Failing

Several years ago (2006, if memory serves), in another life, I arranged for a couple of speakers for one of my clients’ annual conferences.  This association client needed, in my opinion, a dose of self-critical introspection. Some industry players were a little seedy and the reputation of the industry was less than stellar as a result of those few bad seeds.  Even the industry itself was not acknowledged as legitimate by some in the broader marketplace. But many of the leaders of the industry, even the very smart ones who were at the forefront of the industry’s evolution, did not seem to realize how low the ethics bar had been set and how negatively that affected the industry.

I did not have final responsibility for selecting speakers for the association’s conferences, but I was able to exercise considerable influence from time to time, especially, when looking outside the immediate “family” for speakers. For this particular conference, which was held in New York City, I successfully persuaded the decision-makers to authorize contracting two specific speakers.

One was a highly respected guy in a related discipline, a guy named Paco Underhill.  While I thought Underhill’s presentation was excellent and was highly relevant to the association’s audience, I’m not sure the majority of the members of the group were ready to make the connection between this guy’s experience and their own daily challenges and, more importantly, the opportunities they could seize if they changed their perspectives.

The other speaker, the one about whom I was equally enthused and the person whose words I thought would have a long-lasting impact, was a guy named Randy Cohen. Cohen is a writer and until just a few years ago was the author of The Ethicist, a column in The New York Times Magazine that ran for about twelve years. In advance of the conference, I spoke to Cohen about the industry, the problems facing it, the opinion leaders in the industry at the time, and the key messages I hoped he would get across to the audience.  He delivered.  I thought his presentation was outstanding.  He nailed every issue that needed nailing.  He got it!

So it was surprising to me that the importance of his words seemed to have been lost on the majority of people who attended the conference.  Many commented that they enjoyed his presentation, though some said it was utterly irrelevant.  But even those who enjoyed it did not seem to connect the dots.  He was talking about ethics to members of an industry in which (from my perspective) the bar had been set woefully low.  Did they not understand? A very few got it.  Some of the “insiders” who knew I had lobbied to get these guys on the platform thanked me and told me it made a difference.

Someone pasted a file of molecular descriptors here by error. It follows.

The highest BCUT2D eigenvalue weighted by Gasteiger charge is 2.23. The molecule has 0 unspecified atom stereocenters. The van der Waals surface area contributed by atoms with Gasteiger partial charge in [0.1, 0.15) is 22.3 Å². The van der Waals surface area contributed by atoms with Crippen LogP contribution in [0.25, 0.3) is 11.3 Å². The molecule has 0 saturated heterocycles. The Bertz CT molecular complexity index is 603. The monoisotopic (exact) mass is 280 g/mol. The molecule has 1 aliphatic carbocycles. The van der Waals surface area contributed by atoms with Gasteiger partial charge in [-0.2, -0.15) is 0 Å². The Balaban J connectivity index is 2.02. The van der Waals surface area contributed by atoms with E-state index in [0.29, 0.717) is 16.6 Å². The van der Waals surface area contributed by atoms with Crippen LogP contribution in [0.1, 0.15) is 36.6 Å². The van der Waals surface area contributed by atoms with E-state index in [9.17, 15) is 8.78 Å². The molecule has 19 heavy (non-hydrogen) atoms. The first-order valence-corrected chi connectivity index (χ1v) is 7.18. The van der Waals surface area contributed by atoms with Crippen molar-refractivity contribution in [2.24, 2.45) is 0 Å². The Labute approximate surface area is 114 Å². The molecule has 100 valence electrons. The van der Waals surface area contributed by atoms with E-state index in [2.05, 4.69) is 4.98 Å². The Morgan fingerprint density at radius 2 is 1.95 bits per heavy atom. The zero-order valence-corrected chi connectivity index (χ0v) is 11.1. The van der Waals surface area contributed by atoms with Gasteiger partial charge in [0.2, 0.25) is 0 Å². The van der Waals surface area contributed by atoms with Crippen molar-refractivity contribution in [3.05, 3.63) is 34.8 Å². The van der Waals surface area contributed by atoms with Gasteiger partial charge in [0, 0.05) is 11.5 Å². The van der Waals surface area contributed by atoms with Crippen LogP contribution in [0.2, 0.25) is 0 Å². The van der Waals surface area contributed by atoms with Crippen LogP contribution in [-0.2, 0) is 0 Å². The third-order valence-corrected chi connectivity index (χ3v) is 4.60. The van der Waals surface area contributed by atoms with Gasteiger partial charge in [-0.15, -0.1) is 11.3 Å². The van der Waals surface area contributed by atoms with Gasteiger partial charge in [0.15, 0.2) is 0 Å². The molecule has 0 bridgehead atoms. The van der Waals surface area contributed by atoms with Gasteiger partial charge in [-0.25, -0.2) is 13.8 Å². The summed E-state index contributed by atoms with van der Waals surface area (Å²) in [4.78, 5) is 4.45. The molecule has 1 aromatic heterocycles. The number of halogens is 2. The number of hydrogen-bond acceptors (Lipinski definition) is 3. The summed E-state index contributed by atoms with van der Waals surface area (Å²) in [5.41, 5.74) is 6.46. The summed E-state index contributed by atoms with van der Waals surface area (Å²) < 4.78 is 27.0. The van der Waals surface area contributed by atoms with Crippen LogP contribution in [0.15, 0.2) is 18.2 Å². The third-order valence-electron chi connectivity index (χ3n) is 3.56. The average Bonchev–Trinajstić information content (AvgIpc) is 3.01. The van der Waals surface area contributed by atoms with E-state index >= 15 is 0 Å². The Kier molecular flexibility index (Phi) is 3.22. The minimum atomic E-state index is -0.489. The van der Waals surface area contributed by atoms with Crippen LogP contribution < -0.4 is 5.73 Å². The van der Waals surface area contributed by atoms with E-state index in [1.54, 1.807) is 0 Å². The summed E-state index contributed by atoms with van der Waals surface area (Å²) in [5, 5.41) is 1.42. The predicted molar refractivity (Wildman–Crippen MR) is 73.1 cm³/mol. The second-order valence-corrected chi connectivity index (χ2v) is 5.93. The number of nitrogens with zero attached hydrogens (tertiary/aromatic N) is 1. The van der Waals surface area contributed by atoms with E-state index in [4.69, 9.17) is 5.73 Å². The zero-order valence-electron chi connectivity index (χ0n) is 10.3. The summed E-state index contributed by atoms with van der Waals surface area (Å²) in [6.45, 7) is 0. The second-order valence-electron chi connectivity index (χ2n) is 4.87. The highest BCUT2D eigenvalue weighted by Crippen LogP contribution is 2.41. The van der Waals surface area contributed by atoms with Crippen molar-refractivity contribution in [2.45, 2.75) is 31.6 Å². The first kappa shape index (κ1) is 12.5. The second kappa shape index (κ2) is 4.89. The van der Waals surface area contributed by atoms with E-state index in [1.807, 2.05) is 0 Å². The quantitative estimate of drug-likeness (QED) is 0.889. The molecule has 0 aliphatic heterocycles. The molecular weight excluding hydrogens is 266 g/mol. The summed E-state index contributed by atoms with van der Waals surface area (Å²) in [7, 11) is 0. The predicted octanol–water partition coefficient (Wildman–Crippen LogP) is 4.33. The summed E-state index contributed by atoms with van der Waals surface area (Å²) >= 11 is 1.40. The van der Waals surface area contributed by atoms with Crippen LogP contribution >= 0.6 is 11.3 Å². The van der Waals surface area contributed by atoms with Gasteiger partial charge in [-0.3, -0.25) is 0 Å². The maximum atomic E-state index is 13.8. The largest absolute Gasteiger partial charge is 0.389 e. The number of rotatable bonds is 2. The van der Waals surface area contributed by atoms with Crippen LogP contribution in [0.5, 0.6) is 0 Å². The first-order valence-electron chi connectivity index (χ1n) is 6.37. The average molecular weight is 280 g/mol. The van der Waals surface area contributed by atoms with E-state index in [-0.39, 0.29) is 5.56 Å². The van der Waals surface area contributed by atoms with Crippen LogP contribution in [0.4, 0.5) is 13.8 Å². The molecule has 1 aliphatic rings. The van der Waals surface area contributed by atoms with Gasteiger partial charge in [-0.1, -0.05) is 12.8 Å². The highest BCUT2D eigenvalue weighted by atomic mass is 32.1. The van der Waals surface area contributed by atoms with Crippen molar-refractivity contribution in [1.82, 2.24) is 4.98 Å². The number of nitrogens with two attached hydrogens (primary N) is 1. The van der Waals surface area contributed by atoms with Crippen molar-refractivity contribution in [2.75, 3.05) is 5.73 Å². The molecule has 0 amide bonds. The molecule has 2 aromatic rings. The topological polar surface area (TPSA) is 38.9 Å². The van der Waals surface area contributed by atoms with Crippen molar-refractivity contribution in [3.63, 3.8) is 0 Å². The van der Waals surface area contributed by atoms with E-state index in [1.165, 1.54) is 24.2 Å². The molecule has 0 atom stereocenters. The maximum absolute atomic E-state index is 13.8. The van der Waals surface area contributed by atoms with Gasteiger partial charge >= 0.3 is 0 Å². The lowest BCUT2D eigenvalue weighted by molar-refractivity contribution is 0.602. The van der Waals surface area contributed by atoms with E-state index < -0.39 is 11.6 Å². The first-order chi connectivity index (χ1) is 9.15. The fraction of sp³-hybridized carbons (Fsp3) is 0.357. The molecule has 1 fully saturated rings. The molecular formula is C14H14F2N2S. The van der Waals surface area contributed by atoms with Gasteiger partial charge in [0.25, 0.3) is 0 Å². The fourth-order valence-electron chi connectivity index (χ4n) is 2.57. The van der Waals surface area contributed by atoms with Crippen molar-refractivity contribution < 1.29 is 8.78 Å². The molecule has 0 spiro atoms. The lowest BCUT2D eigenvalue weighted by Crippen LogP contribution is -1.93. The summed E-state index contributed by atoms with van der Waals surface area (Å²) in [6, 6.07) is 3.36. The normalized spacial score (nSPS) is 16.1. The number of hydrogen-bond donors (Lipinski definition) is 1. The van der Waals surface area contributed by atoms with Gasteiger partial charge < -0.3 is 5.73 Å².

But most of the people in attendance seemed not to think deeply enough about either presentation to spark change to the industry.  I was disappointed that those two speakers did not have the effect on the audience I had hoped.

Now that considerable time has passed, I reflect back on that experience and see it as a watershed for me.  It was the moment at which I decided the organization…the industry…was not going to respond (at least not at a pace satisfactory to me) to my nudges to change and mature.  If it would change (and I don’t know to this day whether it has), it would change from within and at its own pace.  Had I been an insider, a member of the industry rather than a “hired gun” responsible simply to manage the association, my efforts to bring about change would have been more successful and would have happened more quickly.  Or, if I had persevered, continuing to encourage the association’s members to broaden their perspectives, I might have succeeded over the long haul.

But it was a watershed moment for me because I realized I was investing too much of my time and intellectual capital in an organization that wasn’t ready for the investment. And that realization brought about others, all tied to the concept of risk and reward. I was risking my self-worth by putting all of my time and energy into urging organizations to be better. But the reward associated with that risk could never be adequate; the organizations were not sufficiently important to me, at my core, to warrant to risk.

I’m still sorting it all out in my mind, but I’m happy that I came to understand that my value was not, and had never been, tied to my clients.

About John Swinburn

"Love not what you are but what you may become."― Miguel de Cervantes
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